June 24, 1992. Rabin’s resignation in 1977 marked the start of over two decades in which, for the first time in Israeli history, the right-wing Likud party was in power. But in 1992, after an election campaign that presented Rabin as the great hope of the left, Labor returned to government with a landslide victory. In this photo, Rabin is giving his election night victory speech to supporters at a Tel Aviv hotel, next to his wife Leah.

Farewell AmericaCredit: AP

September 13, 1993. After his 1992 election win, Rabin immediately began peace negotiations with Syria and the Palestine Liberation Organization. In this historic photo taken a year later, U.S. President Bill Clinton is seen standing between Rabin and PLO chairman Yasser Arafat, right, as they shake hands at the White House after signing the Oslo Accords granting Palestinian autonomy in the occupied territories. The Oslo Accords inspired hope in many Israelis, but were heavily criticized by the Israeli right, and in particular by nationalist extremists who opposed any Israeli withdrawal from the West Bank. Two years later, the Israeli Jewish extremist Yigal Amir would murder Rabin in hopes of stopping the implementations of the Oslo Accords and halting the peace process between Israel and the Palestinians.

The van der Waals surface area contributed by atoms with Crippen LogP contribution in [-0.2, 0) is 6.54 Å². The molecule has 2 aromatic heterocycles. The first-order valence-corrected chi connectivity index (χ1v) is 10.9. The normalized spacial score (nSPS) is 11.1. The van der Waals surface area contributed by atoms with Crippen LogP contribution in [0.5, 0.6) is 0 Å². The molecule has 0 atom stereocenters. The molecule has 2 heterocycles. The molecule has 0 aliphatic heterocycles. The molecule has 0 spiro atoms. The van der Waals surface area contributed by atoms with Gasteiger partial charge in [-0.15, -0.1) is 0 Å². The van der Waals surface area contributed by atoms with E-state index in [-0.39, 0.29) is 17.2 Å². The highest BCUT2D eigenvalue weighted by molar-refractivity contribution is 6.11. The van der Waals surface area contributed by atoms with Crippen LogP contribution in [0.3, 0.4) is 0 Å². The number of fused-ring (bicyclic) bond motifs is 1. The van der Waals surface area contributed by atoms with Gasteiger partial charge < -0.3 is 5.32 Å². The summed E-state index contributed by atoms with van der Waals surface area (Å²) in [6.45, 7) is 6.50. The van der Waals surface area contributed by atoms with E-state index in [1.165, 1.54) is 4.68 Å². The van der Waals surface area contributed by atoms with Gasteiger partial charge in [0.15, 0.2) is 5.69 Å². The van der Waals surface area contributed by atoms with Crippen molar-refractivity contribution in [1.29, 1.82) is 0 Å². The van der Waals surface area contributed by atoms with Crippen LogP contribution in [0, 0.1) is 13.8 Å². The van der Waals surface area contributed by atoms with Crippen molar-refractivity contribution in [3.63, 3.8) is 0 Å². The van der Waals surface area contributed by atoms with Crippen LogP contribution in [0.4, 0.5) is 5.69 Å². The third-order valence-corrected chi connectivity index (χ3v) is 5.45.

October 26 1994. Shortly after signing the peace treaty between Israel and Jordan at the Arava border crossing, Jordan’s King Hussein lit Rabin’s cigarette at his royal residence in Aqaba. Two months later Rabin received the 1994 Nobel Peace Prize in Oslo, together with Foreign Minister Shimon Peres and PLO chairman Yasser Arafat.

Leah and Yitzhak Rabin at their grandson's circumcision ceremony in Tel Aviv, Dec. 6, 1974.Credit: AFP

November 4, 1995. This iconic image is immediately recognized by most Israelis over the age of 30: Rabin is seen here being pushed into a car by security personnel after he was shot by Israeli extremist Yigal Amir on the steps of Tel Aviv City Hall, after a rally in the adjacent Malkhei Yisrael Square in support of the Oslo Accords. Rabin was taken to Ichilov Hospital, not far from city hall, and he died on the operating table some 40 minutes later. The name of Malkhei Yisrael (“kings of Israel”) Square was later changed to Rabin Square, to honor the late premier and his legacy. For months after the murder teenagers regularly filled the square, where they sat in circles, singing songs of mourning and talking about Rabin. The teens were collectively dubbed the “candle youth,” for the vast numbers of memorial candles they lit throughout the square.

Triumphal ReturnCredit: AP
Hope against HopeCredit: Reuters
Smoking the Peace PipeCredit: Yaakov Saar / GPO
The Last PhotographCredit: AFP
A large-scale reproduction of a photo of Yitzhak Rabin is mounted in Rabin Square ahead of a commemorative rally, Oct. 25, 2015. Credit: Gil Cohen Magen